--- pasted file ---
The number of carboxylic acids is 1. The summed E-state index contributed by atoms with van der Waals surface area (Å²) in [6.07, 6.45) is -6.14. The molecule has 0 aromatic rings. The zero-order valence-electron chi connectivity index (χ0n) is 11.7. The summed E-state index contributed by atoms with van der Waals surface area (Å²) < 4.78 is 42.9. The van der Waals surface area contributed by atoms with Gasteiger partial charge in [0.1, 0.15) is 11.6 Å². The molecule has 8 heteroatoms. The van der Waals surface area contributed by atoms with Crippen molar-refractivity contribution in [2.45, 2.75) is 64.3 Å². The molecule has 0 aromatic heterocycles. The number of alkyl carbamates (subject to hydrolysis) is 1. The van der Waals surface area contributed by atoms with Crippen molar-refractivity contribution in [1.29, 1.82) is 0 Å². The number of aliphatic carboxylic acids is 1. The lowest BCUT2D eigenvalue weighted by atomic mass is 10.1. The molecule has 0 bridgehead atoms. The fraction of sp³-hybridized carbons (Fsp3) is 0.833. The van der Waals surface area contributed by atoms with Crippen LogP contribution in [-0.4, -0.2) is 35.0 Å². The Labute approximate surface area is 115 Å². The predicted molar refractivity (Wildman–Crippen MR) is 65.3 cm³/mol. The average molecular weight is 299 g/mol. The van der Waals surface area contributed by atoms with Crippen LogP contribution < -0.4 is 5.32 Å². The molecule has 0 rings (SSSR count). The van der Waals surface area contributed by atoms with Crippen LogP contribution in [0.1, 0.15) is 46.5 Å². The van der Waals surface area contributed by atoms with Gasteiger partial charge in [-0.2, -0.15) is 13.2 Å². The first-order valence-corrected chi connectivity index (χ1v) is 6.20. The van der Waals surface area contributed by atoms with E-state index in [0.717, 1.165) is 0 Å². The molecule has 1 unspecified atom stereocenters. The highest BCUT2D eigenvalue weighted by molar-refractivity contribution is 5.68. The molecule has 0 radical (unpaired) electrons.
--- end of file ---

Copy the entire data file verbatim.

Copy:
The number of carboxylic acids is 1. The summed E-state index contributed by atoms with van der Waals surface area (Å²) in [6.07, 6.45) is -6.14. The molecule has 0 aromatic rings. The zero-order valence-electron chi connectivity index (χ0n) is 11.7. The summed E-state index contributed by atoms with van der Waals surface area (Å²) < 4.78 is 42.9. The van der Waals surface area contributed by atoms with Gasteiger partial charge in [0.1, 0.15) is 11.6 Å². The molecule has 8 heteroatoms. The van der Waals surface area contributed by atoms with Crippen molar-refractivity contribution in [2.45, 2.75) is 64.3 Å². The molecule has 0 aromatic heterocycles. The number of alkyl carbamates (subject to hydrolysis) is 1. The van der Waals surface area contributed by atoms with Crippen molar-refractivity contribution in [1.29, 1.82) is 0 Å². The number of aliphatic carboxylic acids is 1. The lowest BCUT2D eigenvalue weighted by atomic mass is 10.1. The molecule has 0 bridgehead atoms. The fraction of sp³-hybridized carbons (Fsp3) is 0.833. The van der Waals surface area contributed by atoms with Crippen LogP contribution in [-0.4, -0.2) is 35.0 Å². The Labute approximate surface area is 115 Å². The predicted molar refractivity (Wildman–Crippen MR) is 65.3 cm³/mol. The average molecular weight is 299 g/mol. The van der Waals surface area contributed by atoms with Crippen LogP contribution < -0.4 is 5.32 Å². The molecule has 0 rings (SSSR count). The van der Waals surface area contributed by atoms with Crippen LogP contribution in [0.1, 0.15) is 46.5 Å². The van der Waals surface area contributed by atoms with Gasteiger partial charge in [-0.2, -0.15) is 13.2 Å². The first-order valence-corrected chi connectivity index (χ1v) is 6.20. The van der Waals surface area contributed by atoms with E-state index in [0.717, 1.165) is 0 Å². The molecule has 1 unspecified atom stereocenters. The highest BCUT2D eigenvalue weighted by molar-refractivity contribution is 5.68. The molecule has 0 radical (unpaired) electrons.